Another irony: very few people in the actual profession use “intern” the same way NCARB does. The term is reserved for only the youngest entry-level employees fresh out of school. Once you begin leading, managing, or designing projects yourself, the name shifts to something like “designer” or “junior architect” or “associate”. And truth be told, even these terms come up seldom– mostly when they’re solicited, like in interviews and resumes. There is also a difference between a business-related job title and a profession-related job title: “partner,” “associate,” “principal,” “staff ___,” or “trainee” reflect your role in the firm from a staffing perspective, while “architect,” or an archaic title like “apprentice” speak more to your standing in the community of professionals. But even these terms bleed into one another. Is a “staff writer” at the New York Times on the same rung as a “staff architect” at SOM? Use of job titles is still mostly a nominal practice, meaning the usage or definition in actual practice is different. And herein lies the crux of the governing bodies’ oversight: they’re disengaged from reality. Allowing actual usage rather than data to shape reality would help us all admit that names are names, but what really matters is the attitude of its bearer.
A slightly related thought: there have been times when the definitions of certain words have decided court cases. Sometimes the court rules in favor of the dictionary definition. But more often than one would think, it sides with the colloquial, more commonly used definition of the word. Lexicon Valley, Slate’s excellent podcast on language, has done such an episode.
NCARB is responding to the fact that most people find the term “intern” to be derogatory, and that it’s unfair to lump fresh trainees with almost-licensed architects working at prestigious firms with a decade of experience who just haven’t passed the Structures exam. But maybe it is fair. At the end of the day, the goal is to make sure architects are becoming Architects not for the name in itself, but for the connotations it bears. We want Registered Architects to be conscientious, responsible, diplomatic, intelligent members of a huge web of other professionals, all collaborating to improve the built environment. And we want the name to truly correspond to those things. We have to work more on strengthening the code of ethics and sense of camaraderie among architects, rather than dilly-dallying with words. My sense is that the best way to keep that standard up is through my peers, not through governing bodies. If I gain licensure at the age of 28 but truly feel unprepared to lead my own projects, I should wait and feel the pressure from colleagues to keep improving until I feel ready. Conversely, if I am 55 years old and cannot legally sign a drawing, I should feel the same pressure every time I call myself an architect.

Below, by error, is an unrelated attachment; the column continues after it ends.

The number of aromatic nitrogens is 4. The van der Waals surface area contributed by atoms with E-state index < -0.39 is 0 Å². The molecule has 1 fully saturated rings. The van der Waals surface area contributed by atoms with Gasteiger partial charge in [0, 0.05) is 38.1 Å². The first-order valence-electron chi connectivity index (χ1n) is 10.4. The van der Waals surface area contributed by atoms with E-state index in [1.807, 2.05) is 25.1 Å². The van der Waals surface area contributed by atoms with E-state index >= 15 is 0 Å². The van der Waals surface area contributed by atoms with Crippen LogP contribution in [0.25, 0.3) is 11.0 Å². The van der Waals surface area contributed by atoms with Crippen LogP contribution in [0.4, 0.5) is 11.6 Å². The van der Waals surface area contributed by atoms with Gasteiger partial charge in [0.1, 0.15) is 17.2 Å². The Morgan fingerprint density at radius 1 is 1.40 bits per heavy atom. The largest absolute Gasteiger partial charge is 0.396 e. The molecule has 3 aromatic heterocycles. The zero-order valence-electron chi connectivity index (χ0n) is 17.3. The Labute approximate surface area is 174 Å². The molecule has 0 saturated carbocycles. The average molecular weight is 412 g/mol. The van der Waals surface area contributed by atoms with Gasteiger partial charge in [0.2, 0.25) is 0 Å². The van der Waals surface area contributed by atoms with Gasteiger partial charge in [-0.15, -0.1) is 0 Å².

Noah put it brilliantly: The title “intern” should stay, and stay derogatory, because it’s incentive for people to surpass it.I highly recommend listening to Archinect Sessions’ episode 30. In the episode the hosts travel to the AIA National Convention in Atlanta– and discuss this very decision. Donna Sink and Ken Koense, the token architects of the show, get really into the nitty-gritty and it is an interesting listen. Ken’s calling it “verbal gymnastics” is on point. Donna even suggests calling “interns” “architects” and registered architects “registered architects.” Ken also reminds us that the states individually are responsible for legislating standards, and that the AIA has no power except that of endorsement (hence, why all the hubbub over this naming thing when states haven’t made any moves?)